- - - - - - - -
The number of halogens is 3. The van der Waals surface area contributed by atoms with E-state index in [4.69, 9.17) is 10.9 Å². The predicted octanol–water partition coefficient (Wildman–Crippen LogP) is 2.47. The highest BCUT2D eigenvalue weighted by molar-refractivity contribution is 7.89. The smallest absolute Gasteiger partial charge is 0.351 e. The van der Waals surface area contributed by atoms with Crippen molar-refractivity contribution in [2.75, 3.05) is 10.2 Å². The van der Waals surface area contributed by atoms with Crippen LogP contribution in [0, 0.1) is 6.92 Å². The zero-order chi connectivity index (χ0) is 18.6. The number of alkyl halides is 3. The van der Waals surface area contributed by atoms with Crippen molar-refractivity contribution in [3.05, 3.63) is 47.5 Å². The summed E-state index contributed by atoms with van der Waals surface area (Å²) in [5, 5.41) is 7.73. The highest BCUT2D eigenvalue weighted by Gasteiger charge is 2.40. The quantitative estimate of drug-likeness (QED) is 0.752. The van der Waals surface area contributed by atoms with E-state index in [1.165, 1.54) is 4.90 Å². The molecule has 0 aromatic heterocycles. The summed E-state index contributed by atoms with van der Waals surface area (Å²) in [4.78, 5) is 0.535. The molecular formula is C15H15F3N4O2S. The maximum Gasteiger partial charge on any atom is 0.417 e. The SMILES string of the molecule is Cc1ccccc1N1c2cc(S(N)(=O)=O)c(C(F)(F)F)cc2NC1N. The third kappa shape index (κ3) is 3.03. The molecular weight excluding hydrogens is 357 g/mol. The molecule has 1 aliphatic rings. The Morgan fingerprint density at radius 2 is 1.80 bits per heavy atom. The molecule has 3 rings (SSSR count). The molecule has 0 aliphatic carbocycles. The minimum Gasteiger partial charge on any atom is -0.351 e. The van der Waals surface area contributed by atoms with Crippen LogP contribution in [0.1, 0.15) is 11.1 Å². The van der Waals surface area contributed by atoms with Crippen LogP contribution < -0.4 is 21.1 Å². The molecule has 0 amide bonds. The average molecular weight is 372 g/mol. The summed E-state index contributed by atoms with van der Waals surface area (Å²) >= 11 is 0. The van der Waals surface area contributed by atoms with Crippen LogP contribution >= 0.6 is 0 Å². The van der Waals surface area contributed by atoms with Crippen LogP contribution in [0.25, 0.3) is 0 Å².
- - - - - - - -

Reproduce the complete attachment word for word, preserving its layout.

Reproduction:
The number of halogens is 3. The van der Waals surface area contributed by atoms with E-state index in [4.69, 9.17) is 10.9 Å². The predicted octanol–water partition coefficient (Wildman–Crippen LogP) is 2.47. The highest BCUT2D eigenvalue weighted by molar-refractivity contribution is 7.89. The smallest absolute Gasteiger partial charge is 0.351 e. The van der Waals surface area contributed by atoms with Crippen molar-refractivity contribution in [2.75, 3.05) is 10.2 Å². The van der Waals surface area contributed by atoms with Crippen LogP contribution in [0, 0.1) is 6.92 Å². The zero-order chi connectivity index (χ0) is 18.6. The number of alkyl halides is 3. The van der Waals surface area contributed by atoms with Crippen molar-refractivity contribution in [3.05, 3.63) is 47.5 Å². The summed E-state index contributed by atoms with van der Waals surface area (Å²) in [5, 5.41) is 7.73. The highest BCUT2D eigenvalue weighted by Gasteiger charge is 2.40. The quantitative estimate of drug-likeness (QED) is 0.752. The van der Waals surface area contributed by atoms with E-state index in [1.165, 1.54) is 4.90 Å². The molecule has 0 aromatic heterocycles. The summed E-state index contributed by atoms with van der Waals surface area (Å²) in [4.78, 5) is 0.535. The molecular formula is C15H15F3N4O2S. The maximum Gasteiger partial charge on any atom is 0.417 e. The SMILES string of the molecule is Cc1ccccc1N1c2cc(S(N)(=O)=O)c(C(F)(F)F)cc2NC1N. The third kappa shape index (κ3) is 3.03. The molecular weight excluding hydrogens is 357 g/mol. The molecule has 1 aliphatic rings. The Morgan fingerprint density at radius 2 is 1.80 bits per heavy atom. The molecule has 3 rings (SSSR count). The molecule has 0 aliphatic carbocycles. The minimum Gasteiger partial charge on any atom is -0.351 e. The van der Waals surface area contributed by atoms with Crippen LogP contribution in [0.1, 0.15) is 11.1 Å². The van der Waals surface area contributed by atoms with Crippen LogP contribution < -0.4 is 21.1 Å². The molecule has 0 amide bonds. The average molecular weight is 372 g/mol. The summed E-state index contributed by atoms with van der Waals surface area (Å²) >= 11 is 0. The van der Waals surface area contributed by atoms with Crippen LogP contribution >= 0.6 is 0 Å². The van der Waals surface area contributed by atoms with Crippen LogP contribution in [0.25, 0.3) is 0 Å².